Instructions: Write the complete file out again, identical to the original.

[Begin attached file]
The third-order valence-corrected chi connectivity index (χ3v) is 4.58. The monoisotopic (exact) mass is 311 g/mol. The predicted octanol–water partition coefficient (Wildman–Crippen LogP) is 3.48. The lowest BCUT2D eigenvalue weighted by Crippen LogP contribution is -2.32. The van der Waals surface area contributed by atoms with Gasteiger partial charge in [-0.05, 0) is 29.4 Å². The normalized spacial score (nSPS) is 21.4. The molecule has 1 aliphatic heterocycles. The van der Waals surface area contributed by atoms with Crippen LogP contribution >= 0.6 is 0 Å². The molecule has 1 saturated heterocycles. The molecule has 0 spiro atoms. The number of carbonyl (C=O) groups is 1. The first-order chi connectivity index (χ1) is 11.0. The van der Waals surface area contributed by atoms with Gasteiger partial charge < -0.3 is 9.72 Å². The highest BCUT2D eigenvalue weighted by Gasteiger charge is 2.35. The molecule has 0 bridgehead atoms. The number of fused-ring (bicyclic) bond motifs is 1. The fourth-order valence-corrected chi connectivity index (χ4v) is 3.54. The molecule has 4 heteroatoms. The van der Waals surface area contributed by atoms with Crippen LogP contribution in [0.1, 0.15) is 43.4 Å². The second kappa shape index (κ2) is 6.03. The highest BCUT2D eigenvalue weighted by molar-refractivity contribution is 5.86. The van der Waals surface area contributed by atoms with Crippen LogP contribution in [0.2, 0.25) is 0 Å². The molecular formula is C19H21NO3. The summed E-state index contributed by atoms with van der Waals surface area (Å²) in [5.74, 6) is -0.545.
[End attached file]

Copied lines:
The third-order valence-corrected chi connectivity index (χ3v) is 4.58. The monoisotopic (exact) mass is 311 g/mol. The predicted octanol–water partition coefficient (Wildman–Crippen LogP) is 3.48. The lowest BCUT2D eigenvalue weighted by Crippen LogP contribution is -2.32. The van der Waals surface area contributed by atoms with Gasteiger partial charge in [-0.05, 0) is 29.4 Å². The normalized spacial score (nSPS) is 21.4. The molecule has 1 aliphatic heterocycles. The van der Waals surface area contributed by atoms with Crippen LogP contribution >= 0.6 is 0 Å². The molecule has 1 saturated heterocycles. The molecule has 0 spiro atoms. The number of carbonyl (C=O) groups is 1. The first-order chi connectivity index (χ1) is 11.0. The van der Waals surface area contributed by atoms with Gasteiger partial charge < -0.3 is 9.72 Å². The highest BCUT2D eigenvalue weighted by Gasteiger charge is 2.35. The molecule has 0 bridgehead atoms. The number of fused-ring (bicyclic) bond motifs is 1. The fourth-order valence-corrected chi connectivity index (χ4v) is 3.54. The molecule has 4 heteroatoms. The van der Waals surface area contributed by atoms with Crippen LogP contribution in [0.1, 0.15) is 43.4 Å². The second kappa shape index (κ2) is 6.03. The highest BCUT2D eigenvalue weighted by molar-refractivity contribution is 5.86. The van der Waals surface area contributed by atoms with Crippen LogP contribution in [0.2, 0.25) is 0 Å². The molecular formula is C19H21NO3. The summed E-state index contributed by atoms with van der Waals surface area (Å²) in [5.74, 6) is -0.545.